With the DJM-T1, Pioneer strikes a decisive blow in the market of DJ mixers/software controllers. This mixer is a serious competitor, especially for Rane’s TTM57 SL, which works with Serato.

With a sleek and sexy product, Pioneer meets its goal and allows us to fully benefit from the Traktor Scratch Duo 2.0 new features. Everything is useful in this mixer. All controls are exactly where DJs want and expect them to be. The DJM-T1 is almost perfect!

Advantages: 
  • Finish
  • Ease of use
  • Effective crossfader for scratching
  • Great Traktor integration
Drawbacks:
  • Faders feel a bit too hard
  • Less interesting without Traktor
To read the full detailed article see:  Pioneer DJM-T1 Review

 

July 8, 2011

Native Instruments Traktor Pro 2 Review

Filed under: DJ, Software — Tags: , , , , , , , , — audiofanzine @ 10:11 am

Having reviewed the Traktor Kontrol S4 at the end of 2010, I got an email from Native Instruments in early April offering me a free upgrade for Traktor Pro 2. The differences between both S4 and PRO 2 versions are not so big as you’ll see in this review, however there is an important gap between the previous Traktor version and the upcoming Traktor 2.

Installation

Native Instruments Traktor Pro 2

Like every Native Instruments software, you’ll have to authorize the product via the service center: a small interface that allows you to enter your activation key, follow the recommended updates and download the documentation and drivers relative to your NI products. You will have no problems during the installation. I have three Traktor versions installed in my computer to compare them for the review: Traktor PRO 1.2.7, Traktor PRO S4 1.0.1 and the brand new Traktor PRO 2.

 

The first thing I did was check if my Numark Omni Control worked properly using the Setup Wizard in Traktor 2. As expected, the controller as well as its internal sound card were recognized and all controls worked properly. As a reminder, you’ll find all supported controllershere.  In fact, you’ll notice that among all 42 control surface listed in Traktor, only two of them are not officially supported by Traktor 2: Allen & Heath XONE 3D and VESTAX VCM 100. I don’t have any of these controllers, so I couldn’t do a test, but my guess is that they do work…

The Traktor Range

A quick overview of the Traktor 2 range (see all features here).

Traktor DUO: the version just below Traktor PRO with only two decks, two FX processors, six effects, no loop recorder…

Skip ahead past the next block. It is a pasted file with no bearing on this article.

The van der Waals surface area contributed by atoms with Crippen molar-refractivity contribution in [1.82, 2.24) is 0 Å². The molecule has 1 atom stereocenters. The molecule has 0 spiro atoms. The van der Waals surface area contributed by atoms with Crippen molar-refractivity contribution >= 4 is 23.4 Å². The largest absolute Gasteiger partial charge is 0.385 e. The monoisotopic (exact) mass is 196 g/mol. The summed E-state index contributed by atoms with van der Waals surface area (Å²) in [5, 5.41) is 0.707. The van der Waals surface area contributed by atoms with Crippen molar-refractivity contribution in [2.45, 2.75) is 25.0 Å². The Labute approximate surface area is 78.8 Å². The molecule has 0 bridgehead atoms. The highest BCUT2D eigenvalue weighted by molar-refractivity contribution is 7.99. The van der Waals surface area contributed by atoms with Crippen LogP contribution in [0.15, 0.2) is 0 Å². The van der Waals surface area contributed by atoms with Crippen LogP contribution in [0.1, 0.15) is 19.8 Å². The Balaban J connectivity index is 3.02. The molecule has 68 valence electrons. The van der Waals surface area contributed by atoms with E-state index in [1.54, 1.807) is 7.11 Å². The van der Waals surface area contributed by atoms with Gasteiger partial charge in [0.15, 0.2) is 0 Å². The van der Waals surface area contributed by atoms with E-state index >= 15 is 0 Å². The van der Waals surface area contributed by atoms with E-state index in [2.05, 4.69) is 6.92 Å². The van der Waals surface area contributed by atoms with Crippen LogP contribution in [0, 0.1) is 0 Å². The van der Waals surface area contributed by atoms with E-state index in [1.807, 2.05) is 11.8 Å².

Traktor PRO: this version has four decks, four FX processors, 30 effects. It lacks nothing except for a timecode control for vinyls.

Traktor SCRATCH (either in DUO or PRO version): adds two major features, timecode control for vinyls and a native audio interface (Audio 6 with DUO and Audio 10 with PRO).

Tracktor LE: Traktor’s light version. You get no loop recorder and no sample decks, and you get only three effects. This version is only available bundled with other products. Here is a list of all products that include Traktor LE.

Now let’s take a closer look…

Conclusion

Expectations for Traktor 2 were high, but this is no revolution. The main improvements in this new version are the samplers and the loop recorder. These features alone are worth the upgrade price. All new effects sound excellent, even if they won’t change the world. The waveform display looks very nice but is certainly not essential for most of us. However, Traktor is still very effective if you want to get perfect mixes. Furthermore, everyone will appreciate its reliability and stability. Nevertheless, Native Instruments could have been a bit more ambitious, for example in developing more sophisticated crossfaders like some competitors have (e.g. Avid’s Torq 2.0).

Advantages:

  • Samplers and loop recorder
  • New waveform display
  • Some additional effects
  • Still very reliable
  • Upgrade price

Drawbacks:

  • No sophisticated crossfader

To read the full detailed article see:  Native Instruments Traktor Pro 2 Review

December 27, 2010

DJ-Tech U2 Station MK2 Review

Filed under: DJ — Tags: , , , , , , , , , , — audiofanzine @ 9:25 am

How about mixing MP3 files without a computer? That’s the goal of the DJ-Tech U2 Station MK2…

DJ-Tech’s commitment is to offer affordable products for the masses, as their slogan clearly states: “not only for DJ.” That’s why the manufacturer offers fun products that meet the needs of most people, from beginners to a bit more experienced DJs.

The U2 Station MK2 is the second version of the DJ-Tech U2 Station. The concept of this small mixer is to allow the user to mix digital audio files in MP3 format. Offered at a reasonable price, the device works as a full standalone mixer without any computer support.

The 14.1″ x 9.4″ mixer has a nice, black glossy finish — you can almost see yourself in it, but watch out for finger marks! The control elements have different quality levels: faders and EQ controls are not very smooth, but the backlit switches react very well and feel pleasant under your fingers.